The case of Calderdale Metropolitan Borough Council (Calderdale) v Windy Bank Dairy Farm Limited (Windy Bank) highlights the thin line that farmers tread in respect of planning laws when they are offered "free" use of a vehicle which displays third party advertisements.
Active Vehicle Hire Limited (Active) allowed farmers to use vehicles, emblazoned with advertisements, free of charge. The farmers could drive and park them where they pleased on their land. Active charged a monthly fee to the "sponsors" whose advertisements appeared on the vehicles. Windy Bank, which farmed land beside the M62, had used vehicles provided by Active.
Calderdale brought proceedings against Windy Bank and Active for breaching planning laws, arguing that the primary use of the vehicles was for advertising. The proceedings were dismissed and Calderdale appealed.
In considering Calderdale's appeal, the court applied a two part test, as provided for in the applicable regulations: First, were the relevant vehicles "normally employed" as moving vehicles? If not, an offence had been committed. But if they were moving then a second question would arise, namely were the relevant vehicles used "principally for the display of advertisements"?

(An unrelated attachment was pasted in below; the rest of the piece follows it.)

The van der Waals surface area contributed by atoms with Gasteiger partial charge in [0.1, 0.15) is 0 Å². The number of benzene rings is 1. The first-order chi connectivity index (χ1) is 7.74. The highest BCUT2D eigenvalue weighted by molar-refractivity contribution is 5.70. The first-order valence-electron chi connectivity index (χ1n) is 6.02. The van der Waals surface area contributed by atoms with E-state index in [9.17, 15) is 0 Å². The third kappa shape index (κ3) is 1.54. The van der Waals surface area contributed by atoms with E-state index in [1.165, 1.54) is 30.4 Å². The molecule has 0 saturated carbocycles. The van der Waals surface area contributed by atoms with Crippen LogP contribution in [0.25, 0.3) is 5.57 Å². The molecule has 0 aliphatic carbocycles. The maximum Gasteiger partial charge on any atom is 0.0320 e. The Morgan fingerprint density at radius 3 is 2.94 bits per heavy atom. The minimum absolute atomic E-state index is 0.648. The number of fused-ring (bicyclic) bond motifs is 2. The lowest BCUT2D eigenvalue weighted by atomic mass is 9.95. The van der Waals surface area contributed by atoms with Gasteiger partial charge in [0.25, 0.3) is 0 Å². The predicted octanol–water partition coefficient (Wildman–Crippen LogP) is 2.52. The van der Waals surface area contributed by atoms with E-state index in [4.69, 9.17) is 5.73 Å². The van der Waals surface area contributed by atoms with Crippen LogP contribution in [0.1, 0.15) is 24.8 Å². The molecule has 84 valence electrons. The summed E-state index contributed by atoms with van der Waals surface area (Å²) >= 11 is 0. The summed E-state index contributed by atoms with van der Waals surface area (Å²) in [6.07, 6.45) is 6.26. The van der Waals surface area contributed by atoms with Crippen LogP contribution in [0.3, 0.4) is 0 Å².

Calderdale's scant evidence failed to satisfy the court that the vehicles had not been moved, so the court then considered the second question and concluded that the vehicles were used principally for agricultural purposes. Calderdale's appeal was dismissed.
If farmers take advantage of such a scheme then they need to be aware of the potential pitfalls, including the need to obtain planning permission for the display of advertisements. It is worth noting that the outcome of this case might have been different had Calderdale been able to adduce convincing evidence that the vehicles were stationary on Windy Bank's land.